Crime and illegal activity has long been a pre-occupation and concern of the islands’ inhabitants and so it came of little surprise that TV6’s show Crime Watch proved to be so popular. The show ensured that its hosts Ian Alleyne and Om Lalla have become household names, a fact that both figures have sought to capitalize upon by entering the political arena. Alleyne, a man with an extremely high sense of his own worth and Lalla, a fiercely bright and ambitious individual forged a powerful partnership on screen and an extraordinary close friendship off screen. In television terms Crime Watch became something of a phenomenon, a show that with the additional credibility of the presence of Police Inspector Roger Alexander, appeared to be on a mission to become the scourge of criminal behavior. For all their celebrity status, the two hosts as self-proclaimed guardians of public safety have at times proved more than fallible. Alleyne has been no stranger to controversy having in the past compared himself with the Messiah. He demonstrated a gross error of judgment and extremely bad taste when the program he fronted (and has the local rights too) showed footage of a teenage girl being raped with her face and that of the attacker clearly visible. The adverse reaction for TV6 was such that when his contract was up for renewal they chose not to renew it and he moved Crime Watch to CNC3.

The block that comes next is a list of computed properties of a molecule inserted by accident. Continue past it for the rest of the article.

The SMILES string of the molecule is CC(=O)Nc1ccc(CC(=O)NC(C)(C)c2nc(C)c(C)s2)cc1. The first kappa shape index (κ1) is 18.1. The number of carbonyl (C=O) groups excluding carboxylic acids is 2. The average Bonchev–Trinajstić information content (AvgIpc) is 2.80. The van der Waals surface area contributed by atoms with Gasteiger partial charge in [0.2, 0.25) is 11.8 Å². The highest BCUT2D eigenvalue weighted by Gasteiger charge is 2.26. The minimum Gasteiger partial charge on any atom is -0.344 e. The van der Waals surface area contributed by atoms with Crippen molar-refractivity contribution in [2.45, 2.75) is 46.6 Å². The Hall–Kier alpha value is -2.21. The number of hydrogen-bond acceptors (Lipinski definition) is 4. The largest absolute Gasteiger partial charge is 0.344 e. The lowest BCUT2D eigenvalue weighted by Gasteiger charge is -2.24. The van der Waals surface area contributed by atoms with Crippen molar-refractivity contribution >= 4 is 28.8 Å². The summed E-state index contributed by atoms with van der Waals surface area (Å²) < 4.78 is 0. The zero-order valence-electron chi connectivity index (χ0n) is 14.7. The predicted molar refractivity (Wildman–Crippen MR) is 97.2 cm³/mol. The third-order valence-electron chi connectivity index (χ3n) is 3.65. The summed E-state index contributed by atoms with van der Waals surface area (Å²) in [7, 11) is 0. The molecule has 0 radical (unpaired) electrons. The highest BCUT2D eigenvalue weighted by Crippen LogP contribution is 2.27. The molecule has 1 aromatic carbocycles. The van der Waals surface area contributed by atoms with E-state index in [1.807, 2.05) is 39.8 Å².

Politics in Trinidad and Tobago is no stranger to characters with a bibulous Prime Minister and the ever artful Jack Warner on the scene things are definitely lively. Visibility and brand identity have become the name of the game and so it should come of no real surprise that media personalities, whether good, bad or indifferent have been courted by parties across the political spectrum. Alleyne ever the man of principle declared that he had no political aspirations or desire to enter the government even though the UNC allegedly offered him TT$ 250,000 to appear on its platform. A sizeable carrot in the form of the post of Minister for National Security is believed to have dangled by the Prime Minister and the Attorney-General, yet still Alleyne insisted; “I am not for sale.” and denounced Jack Warner, the Founder and Leader of the Independent Liberal Party (ILP) as a liar for suggesting otherwise. Who knows what brought about his own Damascene conversion, but on the very day that the nominations for candidature for the St Joseph’s bi-election had to be in Alleyne declared his hand and announced that he was willing to stand for the UNC. Local comedians had a field day, suggesting that Crime Watch change its name to The Price is Right and mocking Alleyne by saying he may not be for sale, but he is certainly for rent. The fall-out has apparently been even more far reaching in that Alleyne’s Crime Watch co-host and soul-mate who had long harbored political aspirations felt that he had been cheated out of the UNC candidature and as a consequence he has flounced off to stand for the ILP. As for Police Inspector Alexander he has been eager to disassociate himself from Alleyne. And people say politics is dull.